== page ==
Effect of Exogenous Pregnancy Hormones on Gastrointestinal Motility in Female Wistar Rats
Otamere Harrison Oghogho, Department of Physiology, Faculty of Basic Medical Sciences, College of Medicine, Ambrose Alli University, Ekpoma, Nigeria.
Aloamaka Chukwuemeka Peter, Department of Physiology, Faculty of Basic Medical Sciences, College of Health Sciences, Delta State University, Abraka, Nigeria.
Onyesom Innocent, Department of Physiology, Faculty of Basic Medical Sciences, College of Health Sciences, Delta State University, Abraka, Nigeria.
Ojieh Emeka Anthony, Department of Physiology, Faculty of Basic Medical Sciences, College of Health Sciences, Delta State University, Abraka, Nigeria.
Pregnancy hormones are implicated in gastrointestinal functions, however findings have be variable and in some cases contradictory. This study investigates the effect of exogenous female hormones on the rate of gastric emptying and small intestinal motility in female rats. The study involves 24 adult rats (180 to 200g) assigned to 4 groups fed normal rat chow and water ad libitum throughout the period of the experiment. Group 1 served as control and received no treatment. Groups 2 and 3 were treated intramuscularly with 30ug/kg estrogen and 2mg/kg progesterone respectively while group 4 received the combination of estrogen and progesterone daily for 14 days. After the treatments, all rats were scarified and the stomach and intestine obtained to study the rates of gastric emptying and small intestinal motility following standard laboratory procedures. The results showed elevated serum levels of estrogen and progesterone in the groups treated with various exogenous hormones compared to control. The rate of gastric emptying was significantly higher (P<0.05) in group 4 (0.043±0.007g/min) compared to group 3 (0.022±0.175g/min) and this was significantly higher (p<0.05) compared to group 2 (0.006±0.003g/min) that was similar to the control (0.007±0.005). The rate of small intestinal motility was significantly lower in exogenous sex hormones treated groups compared to the control (2.57±0.15cm/min). Group 3 (1.27±0.49cm/min) had significantly higher (p<0.05) small intestinal motility rate compared to group 2 (0.48±0.19cm/min) that has similar rate with group 4 (0.59±0.41cm/min). These findings indicate that pregnancy hormones may increase gastric emptying but reduce small intestinal motility rates with progesterone producing a stronger influence.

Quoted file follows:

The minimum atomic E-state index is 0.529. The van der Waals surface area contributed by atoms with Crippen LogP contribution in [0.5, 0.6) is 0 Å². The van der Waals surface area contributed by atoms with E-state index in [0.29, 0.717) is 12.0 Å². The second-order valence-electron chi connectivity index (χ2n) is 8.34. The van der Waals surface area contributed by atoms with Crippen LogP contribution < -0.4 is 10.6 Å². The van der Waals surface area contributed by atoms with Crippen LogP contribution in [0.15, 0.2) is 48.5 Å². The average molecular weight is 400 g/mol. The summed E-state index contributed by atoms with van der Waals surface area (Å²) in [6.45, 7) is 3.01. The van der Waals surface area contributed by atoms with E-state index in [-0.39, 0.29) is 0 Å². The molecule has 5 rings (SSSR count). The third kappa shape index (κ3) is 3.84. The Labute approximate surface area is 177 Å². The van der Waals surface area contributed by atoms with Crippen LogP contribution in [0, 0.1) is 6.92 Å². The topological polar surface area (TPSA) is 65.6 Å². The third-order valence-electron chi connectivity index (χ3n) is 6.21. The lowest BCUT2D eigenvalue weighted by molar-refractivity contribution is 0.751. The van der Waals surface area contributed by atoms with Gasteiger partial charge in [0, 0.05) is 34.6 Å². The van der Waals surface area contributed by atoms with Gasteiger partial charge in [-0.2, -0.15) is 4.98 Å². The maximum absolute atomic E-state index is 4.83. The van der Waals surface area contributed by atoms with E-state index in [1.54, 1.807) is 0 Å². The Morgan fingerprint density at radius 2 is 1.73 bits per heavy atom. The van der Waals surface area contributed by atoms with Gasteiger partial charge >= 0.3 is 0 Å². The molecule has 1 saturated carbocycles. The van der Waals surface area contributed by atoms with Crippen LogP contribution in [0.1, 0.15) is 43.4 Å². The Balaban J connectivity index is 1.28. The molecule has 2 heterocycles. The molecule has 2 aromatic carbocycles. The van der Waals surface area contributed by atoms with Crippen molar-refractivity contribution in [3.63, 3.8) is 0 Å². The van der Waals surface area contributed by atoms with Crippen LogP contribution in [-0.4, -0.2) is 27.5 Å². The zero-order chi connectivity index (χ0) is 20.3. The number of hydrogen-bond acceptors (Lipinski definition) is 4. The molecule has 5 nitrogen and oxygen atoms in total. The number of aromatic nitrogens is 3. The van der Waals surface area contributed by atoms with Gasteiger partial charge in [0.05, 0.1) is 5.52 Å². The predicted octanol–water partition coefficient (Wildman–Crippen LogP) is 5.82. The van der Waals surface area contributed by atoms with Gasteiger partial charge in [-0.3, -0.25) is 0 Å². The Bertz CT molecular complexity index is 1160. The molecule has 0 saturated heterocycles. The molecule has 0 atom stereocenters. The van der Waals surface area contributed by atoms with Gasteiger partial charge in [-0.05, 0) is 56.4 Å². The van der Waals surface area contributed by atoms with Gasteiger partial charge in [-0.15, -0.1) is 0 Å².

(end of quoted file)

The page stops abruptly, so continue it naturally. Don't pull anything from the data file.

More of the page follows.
Exogenous Hormones, Pregnancy, Gastric Emptying, “Small Intestinal Motility”
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